Alas, Johnson missed from just under 9 feet and bogeyed 16, then bogeyed 17, too, to give Koepka the cushion he needed to play the last four holes in 1 over and become the first player since Tiger Woods in 2007 to successfully defend his PGA Championship title.
Woods, whom Koepka beat head-to-head by 17 shots over the first two days, was also the last player to win four majors in a span of eight major starts – as Koepka has now done – in 2005 and ’06. But Woods, an 81-time PGA TOUR winner, including 15 majors, has been such an outlier, as Adam Scott reminded at Bethpage, “I think comparing anything to Tiger is a little unfair.”
Nor is it helpful to compare Koepka to Jack Nicklaus, who won 18 majors of a span of 24 years, from the 1962 U.S. Open through the instant-classic ’86 Masters Tournament. Another outlier.
Lee Trevino won four majors from the 1968 U.S. Open through the ’72 Open Championship, roughly four years. He won the ’74 and ’84 PGAs, too, for six majors over 16 years.
More common, especially amongst today’s crop of talented, young players, is the trajectory of Johnny Miller, who won 16 times, including two majors, from the 1973 U.S. Open to the ’76 Open Championship. That was mostly it for him; Miller ended his career with two majors.
Rory McIlroy (69, 1 over total) won 11 times worldwide, including four majors, from 2011 through 2014. Since then, however, he’s gone largely dormant at the biggest tournaments, the glaring exception being his victory at the recent PLAYERS Championship at TPC Sawgrass.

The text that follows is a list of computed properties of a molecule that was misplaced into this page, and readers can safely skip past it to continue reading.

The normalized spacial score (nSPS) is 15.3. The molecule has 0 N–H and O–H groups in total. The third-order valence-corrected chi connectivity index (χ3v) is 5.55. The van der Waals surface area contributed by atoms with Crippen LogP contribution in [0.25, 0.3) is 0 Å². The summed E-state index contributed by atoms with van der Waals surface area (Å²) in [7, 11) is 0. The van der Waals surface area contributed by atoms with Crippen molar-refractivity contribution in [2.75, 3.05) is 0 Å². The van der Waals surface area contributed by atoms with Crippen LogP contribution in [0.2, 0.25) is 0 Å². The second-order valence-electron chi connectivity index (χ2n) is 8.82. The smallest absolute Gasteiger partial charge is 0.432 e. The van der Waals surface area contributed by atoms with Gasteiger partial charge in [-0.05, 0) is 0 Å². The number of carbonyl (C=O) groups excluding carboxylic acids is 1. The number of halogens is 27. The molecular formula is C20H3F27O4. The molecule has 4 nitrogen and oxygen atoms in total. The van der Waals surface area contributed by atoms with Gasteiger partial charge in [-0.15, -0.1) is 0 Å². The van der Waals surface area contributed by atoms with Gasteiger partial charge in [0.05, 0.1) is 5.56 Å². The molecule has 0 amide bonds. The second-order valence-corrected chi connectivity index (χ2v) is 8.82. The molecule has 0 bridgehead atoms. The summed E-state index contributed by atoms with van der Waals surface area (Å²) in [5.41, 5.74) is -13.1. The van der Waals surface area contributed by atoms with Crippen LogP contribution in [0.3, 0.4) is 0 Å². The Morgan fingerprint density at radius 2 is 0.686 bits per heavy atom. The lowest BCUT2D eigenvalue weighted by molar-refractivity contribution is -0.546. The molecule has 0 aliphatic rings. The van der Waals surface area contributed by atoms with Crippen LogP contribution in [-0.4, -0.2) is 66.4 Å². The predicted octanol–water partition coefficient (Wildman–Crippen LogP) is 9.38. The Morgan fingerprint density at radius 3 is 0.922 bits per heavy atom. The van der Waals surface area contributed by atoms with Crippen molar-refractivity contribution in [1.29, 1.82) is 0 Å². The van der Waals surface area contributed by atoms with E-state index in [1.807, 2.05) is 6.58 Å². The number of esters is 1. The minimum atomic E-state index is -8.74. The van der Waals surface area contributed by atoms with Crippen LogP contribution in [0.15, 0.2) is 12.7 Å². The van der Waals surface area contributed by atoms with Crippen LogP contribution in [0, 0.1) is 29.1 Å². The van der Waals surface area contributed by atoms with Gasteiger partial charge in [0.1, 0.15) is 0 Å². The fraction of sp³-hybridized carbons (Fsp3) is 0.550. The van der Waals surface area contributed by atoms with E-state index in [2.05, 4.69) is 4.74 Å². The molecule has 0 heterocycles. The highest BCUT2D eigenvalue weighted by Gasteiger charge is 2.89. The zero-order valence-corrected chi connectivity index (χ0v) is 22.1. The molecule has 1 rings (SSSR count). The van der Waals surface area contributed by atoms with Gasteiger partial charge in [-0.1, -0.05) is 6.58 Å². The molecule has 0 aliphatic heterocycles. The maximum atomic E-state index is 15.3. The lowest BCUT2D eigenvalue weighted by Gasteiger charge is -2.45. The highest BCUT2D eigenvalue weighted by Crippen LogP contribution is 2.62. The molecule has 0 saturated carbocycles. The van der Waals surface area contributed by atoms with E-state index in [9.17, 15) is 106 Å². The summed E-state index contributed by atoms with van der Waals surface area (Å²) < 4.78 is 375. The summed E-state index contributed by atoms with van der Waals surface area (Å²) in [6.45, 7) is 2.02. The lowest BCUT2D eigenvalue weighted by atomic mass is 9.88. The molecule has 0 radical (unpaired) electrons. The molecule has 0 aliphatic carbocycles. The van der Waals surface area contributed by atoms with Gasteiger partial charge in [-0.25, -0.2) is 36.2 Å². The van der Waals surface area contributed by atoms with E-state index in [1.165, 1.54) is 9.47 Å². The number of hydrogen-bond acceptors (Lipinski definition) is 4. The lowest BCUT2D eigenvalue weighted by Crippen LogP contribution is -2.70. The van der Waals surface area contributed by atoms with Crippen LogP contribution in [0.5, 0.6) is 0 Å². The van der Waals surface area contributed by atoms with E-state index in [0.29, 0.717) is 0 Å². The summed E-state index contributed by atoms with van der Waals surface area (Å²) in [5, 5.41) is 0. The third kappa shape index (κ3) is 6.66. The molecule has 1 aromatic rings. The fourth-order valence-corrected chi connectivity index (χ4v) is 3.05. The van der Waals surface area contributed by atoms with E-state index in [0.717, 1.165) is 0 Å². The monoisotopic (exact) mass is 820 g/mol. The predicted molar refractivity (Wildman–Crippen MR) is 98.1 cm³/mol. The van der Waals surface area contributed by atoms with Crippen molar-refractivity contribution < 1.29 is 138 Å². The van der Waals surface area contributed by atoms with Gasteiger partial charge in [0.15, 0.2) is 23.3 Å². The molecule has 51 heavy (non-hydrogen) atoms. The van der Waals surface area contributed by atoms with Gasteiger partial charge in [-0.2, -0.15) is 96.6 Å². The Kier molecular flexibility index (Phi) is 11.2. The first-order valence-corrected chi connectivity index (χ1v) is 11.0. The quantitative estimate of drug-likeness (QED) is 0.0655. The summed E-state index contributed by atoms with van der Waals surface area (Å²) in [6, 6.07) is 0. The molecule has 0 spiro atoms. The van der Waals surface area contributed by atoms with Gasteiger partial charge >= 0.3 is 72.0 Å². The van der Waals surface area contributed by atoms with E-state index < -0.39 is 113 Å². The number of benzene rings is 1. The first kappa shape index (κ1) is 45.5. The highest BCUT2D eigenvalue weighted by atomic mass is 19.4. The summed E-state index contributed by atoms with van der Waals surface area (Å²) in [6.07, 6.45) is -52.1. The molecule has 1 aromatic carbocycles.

“It’s awesome,” McIlroy said of Koepka’s current run. “It's great to watch.”
Most pros would sooner watch paint dry than another pro play golf on TV, but McIlroy admitted he was done so early he watched a lot of Koepka on TV this weekend. Because when a guy seems to be playing a different golf course than everyone else, it begs the question of how.
Graeme McDowell (70, 5 over) did the same thing.
“I just wanted to see just how these guys were dismantling this golf course,” McDowell said. “When he played 15 the way he played it (Saturday), that kind of summed the course up to me because when I missed 15 fairway, I'm physically incapable of getting to that green in two, and obviously it was a brute-force wedge or 9-iron he hit to 15 feet.”
Bethpage, he added, favored those who could muscle the ball out of the rough.
“That’s why I lift all those weights,” Koepka said with a shrug.